Joined: Mar 17, 2005
Location: Staten Island
|Posted: Mon Sep 17, 2007 8:08 am Post subject: 9/11 LETTER AND EDITORIAL IN THE ASBURY PARK PRESS
From Mon Sep 17, 2007 3:00 am to Thu Sep 20, 2007 2:59 am (included)
Why 9/11 families can't "get over it" six years later
Posted by the Asbury Park Press on 09/11/07
My wife and I lost our daughter on Sept. 11, 2001. Colleen Meehan Barkow,
26, worked for Cantor Fitzgerald on the 103rd floor of the north tower of
the World Trade Center. We recently relocated to the Toms River area from
Carteret and chose to participate in a Sept. 11 exhibit at the Ocean County
Library branch on Washington Street in Toms River.
We placed objects in the display cases Aug. 31. As we were completing the
process, two women were viewing the display. One expressed how she felt
about the display. The other responded, ,Why don't they get over it?,
I am not sure if she realized we were in earshot. If I had responded I would
say the exhibit is there for people exactly like, her because the lives of
almost 3,000 Americans lost that day should not be forgotten. The outreach
to the families of Sept. 11 should not be forgotten. The sacrifices of those
who worked at Ground Zero, and paid the price in so many ways, should not be
forgotten. Those who have worn the uniform in the war on terrorism should
not be forgotten.
For those who lost loved ones - the parents, spouses, siblings, children and
extended families - six years have passed and many are still on the path to
recovery, at their own pace. Families still speak of body parts found, and
not found, and what never will be found.
More than 1,000 families did not receive any remains. For many, the ashen
remains of their loved ones lie in 40 acres known as the Fresh Kills
Landfill, which was the world's largest garbage dump on Staten Island.
To those who reached out to the families touched by this tragedy, we say
,thank you, for helping to heal our hearts and dry our tears. For those who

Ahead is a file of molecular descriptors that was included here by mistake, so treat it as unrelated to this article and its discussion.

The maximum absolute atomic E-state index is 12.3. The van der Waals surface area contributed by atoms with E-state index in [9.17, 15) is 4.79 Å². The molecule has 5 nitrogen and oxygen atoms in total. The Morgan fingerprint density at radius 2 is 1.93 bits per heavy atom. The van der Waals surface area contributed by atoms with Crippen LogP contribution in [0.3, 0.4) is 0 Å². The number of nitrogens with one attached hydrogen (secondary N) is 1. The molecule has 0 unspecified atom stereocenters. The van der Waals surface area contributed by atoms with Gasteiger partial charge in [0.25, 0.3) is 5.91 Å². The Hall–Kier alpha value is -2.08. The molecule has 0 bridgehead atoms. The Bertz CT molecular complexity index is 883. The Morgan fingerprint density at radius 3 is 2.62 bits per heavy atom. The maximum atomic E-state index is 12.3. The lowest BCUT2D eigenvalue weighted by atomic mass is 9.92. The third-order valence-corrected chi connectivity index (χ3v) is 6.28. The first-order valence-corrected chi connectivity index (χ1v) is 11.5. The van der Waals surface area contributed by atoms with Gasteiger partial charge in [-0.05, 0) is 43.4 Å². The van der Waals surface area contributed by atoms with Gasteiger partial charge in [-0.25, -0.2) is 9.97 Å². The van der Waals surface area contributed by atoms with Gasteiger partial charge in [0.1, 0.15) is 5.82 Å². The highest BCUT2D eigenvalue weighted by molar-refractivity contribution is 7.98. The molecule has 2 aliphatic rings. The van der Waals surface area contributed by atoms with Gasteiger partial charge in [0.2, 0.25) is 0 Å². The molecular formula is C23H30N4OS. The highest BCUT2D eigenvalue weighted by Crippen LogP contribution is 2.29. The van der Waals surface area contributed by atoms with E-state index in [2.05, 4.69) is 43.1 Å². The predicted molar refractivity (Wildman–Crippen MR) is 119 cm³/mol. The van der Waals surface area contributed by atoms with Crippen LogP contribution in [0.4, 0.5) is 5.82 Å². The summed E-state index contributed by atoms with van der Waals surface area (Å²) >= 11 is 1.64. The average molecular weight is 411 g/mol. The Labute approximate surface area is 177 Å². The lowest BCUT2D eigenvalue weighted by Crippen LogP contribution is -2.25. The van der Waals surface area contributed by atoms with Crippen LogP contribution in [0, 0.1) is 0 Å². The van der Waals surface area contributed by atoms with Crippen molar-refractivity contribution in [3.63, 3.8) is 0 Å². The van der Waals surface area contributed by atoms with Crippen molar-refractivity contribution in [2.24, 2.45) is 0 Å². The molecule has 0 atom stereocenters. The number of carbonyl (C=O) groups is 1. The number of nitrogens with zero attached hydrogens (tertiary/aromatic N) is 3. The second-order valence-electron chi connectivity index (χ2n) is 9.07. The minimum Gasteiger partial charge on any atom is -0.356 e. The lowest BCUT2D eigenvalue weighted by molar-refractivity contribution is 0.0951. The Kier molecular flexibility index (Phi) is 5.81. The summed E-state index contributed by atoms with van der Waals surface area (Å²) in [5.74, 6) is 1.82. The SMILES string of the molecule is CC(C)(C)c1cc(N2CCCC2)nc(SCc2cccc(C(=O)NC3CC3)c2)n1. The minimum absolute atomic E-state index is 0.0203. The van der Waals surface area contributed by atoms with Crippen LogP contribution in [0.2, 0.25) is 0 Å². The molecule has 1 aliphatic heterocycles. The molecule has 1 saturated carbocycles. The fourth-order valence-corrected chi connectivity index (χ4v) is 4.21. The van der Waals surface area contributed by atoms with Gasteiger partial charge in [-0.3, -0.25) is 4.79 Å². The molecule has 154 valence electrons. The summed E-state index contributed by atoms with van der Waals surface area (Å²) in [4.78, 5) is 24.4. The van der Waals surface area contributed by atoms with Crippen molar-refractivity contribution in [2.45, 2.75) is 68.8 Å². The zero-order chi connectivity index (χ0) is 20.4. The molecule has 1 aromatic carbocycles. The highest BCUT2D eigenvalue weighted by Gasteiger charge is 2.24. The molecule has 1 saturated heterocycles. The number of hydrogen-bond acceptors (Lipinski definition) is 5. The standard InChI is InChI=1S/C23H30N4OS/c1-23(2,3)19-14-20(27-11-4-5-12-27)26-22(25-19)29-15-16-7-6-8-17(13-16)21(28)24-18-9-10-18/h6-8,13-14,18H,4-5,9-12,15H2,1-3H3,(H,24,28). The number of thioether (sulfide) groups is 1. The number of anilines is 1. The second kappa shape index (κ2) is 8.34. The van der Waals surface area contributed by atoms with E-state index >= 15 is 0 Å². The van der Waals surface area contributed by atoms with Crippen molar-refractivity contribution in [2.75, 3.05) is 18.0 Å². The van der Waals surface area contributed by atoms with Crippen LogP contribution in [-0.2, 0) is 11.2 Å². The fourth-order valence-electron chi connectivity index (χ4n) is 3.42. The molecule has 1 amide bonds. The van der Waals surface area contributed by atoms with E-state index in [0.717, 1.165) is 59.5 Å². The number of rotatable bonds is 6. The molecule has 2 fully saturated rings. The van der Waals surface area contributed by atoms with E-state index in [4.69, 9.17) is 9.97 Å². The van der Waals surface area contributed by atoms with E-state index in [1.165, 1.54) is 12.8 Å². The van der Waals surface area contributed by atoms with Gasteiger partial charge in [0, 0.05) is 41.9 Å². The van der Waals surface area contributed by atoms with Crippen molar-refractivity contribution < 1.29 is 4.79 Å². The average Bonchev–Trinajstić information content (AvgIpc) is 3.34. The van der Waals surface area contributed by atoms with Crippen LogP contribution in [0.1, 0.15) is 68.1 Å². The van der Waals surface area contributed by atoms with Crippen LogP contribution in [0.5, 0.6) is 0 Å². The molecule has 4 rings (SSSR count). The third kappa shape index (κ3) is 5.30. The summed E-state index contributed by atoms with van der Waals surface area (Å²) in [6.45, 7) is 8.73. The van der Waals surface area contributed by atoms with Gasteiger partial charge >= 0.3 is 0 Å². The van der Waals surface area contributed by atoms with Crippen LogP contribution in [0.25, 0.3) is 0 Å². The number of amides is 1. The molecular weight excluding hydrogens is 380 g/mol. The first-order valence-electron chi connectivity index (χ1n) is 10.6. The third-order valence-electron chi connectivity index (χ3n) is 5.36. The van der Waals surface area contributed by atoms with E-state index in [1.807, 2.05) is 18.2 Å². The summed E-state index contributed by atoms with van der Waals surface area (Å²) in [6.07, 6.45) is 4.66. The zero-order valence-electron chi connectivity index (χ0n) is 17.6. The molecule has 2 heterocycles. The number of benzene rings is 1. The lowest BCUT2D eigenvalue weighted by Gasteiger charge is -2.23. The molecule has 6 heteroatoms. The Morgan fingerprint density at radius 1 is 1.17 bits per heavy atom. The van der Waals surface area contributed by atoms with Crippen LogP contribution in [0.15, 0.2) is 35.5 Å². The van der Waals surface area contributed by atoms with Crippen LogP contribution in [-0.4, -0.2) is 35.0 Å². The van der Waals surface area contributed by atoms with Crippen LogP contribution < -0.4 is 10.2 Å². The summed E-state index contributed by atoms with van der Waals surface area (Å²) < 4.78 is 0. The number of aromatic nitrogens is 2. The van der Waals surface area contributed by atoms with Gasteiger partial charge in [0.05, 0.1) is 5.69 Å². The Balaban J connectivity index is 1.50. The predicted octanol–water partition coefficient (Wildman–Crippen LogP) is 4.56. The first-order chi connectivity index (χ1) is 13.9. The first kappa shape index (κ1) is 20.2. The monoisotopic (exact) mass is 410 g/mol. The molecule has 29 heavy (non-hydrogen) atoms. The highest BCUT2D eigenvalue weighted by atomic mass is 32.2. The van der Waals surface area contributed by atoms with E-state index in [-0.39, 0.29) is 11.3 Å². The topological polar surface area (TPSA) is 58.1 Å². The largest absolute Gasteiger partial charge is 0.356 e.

continue to touch our lives, we say ,thank you, and ,God bless.,
To those who say ,Why don't they get over it?, may God touch your hearts and
forgive you. We will remember our oath ,never to forget., I hope many of you
will remember the oath as well on the sixth anniversary of 9/11. We will
remember all the heroes, then and now, and forever remain thankful for their
sacrifices and keep them in our prayers.
Thomas J. Meehan III
9/11/01: A day we can't forget by Larry Benjiman - Editoral Writer
Posted by the Asbury Park Press on 09/11/07
As the years pass, the memories of the defining events of our time tend to
dim. The political assassinations of the '60s. Vietnam. Watergate. The
Challenger. Tiananmen Square, the Berlin Wall. That must not be allowed to
happen with 9/11, the day America was exposed as vulnerable by hate-consumed
terrorists six years ago.
Almost 3,000 lives were snuffed out at the World Trade Center, the Pentagon
and a Pennsylvania field. The victims' loved ones and friends still mourn.
The thousands fortunate enough to flee the Trade Center continue to count
It was a day of infamy. But it also was a day of remarkable heroism by
police, firefighters and emergency responders, who sped to the scene with
only one goal in mind - saving lives. Many of those involved in rescue and
recovery efforts now battle related health problems.
For these reasons and more, 9/11 cannot be forgotten.
Thomas J. Meehan III of Berkeley still grieves the loss of his 26-year-old
daughter on the 103rd floor of the Trade Center's north tower. While putting
objects about her in a display case at the Ocean County Library, he
overheard a woman ask: "Why don't they get over it?" He didn't reply. But as
he wrote in a letter published on the Commentary page today, "If I had
responded, I would say the exhibit is there for people exactly like her,
because the lives of almost 3,000 Americans lost that day should not be
It is unreasonable to ask any survivor, emergency responder or any other
American to "get over it."
But it is perfectly reasonable to hold our government officials responsible
for doing everything possible to ensure that another 9/11 does not come to
our shores. Anti-terrorism surveillance and information-sharing among
government agencies has become a priority. The arrests of the Fort Dix 6 are
a recent example of its value. Airline safety is another priority, and every
passenger knows it.
Everyone who lives in the New York metropolitan area should be able to feel
secure about the many things that make our region vulnerable: our roads,
bridges and tunnels, our ports, our chemical plants, our nuclear power
facilities. Safety cannot take a backseat to any other consideration.
Today is the day to assess the lessons of 9/11 and to remember what America
lost that day. A more secure nation - even in the face of a faceless enemy -
is the best memorial to those who died that day.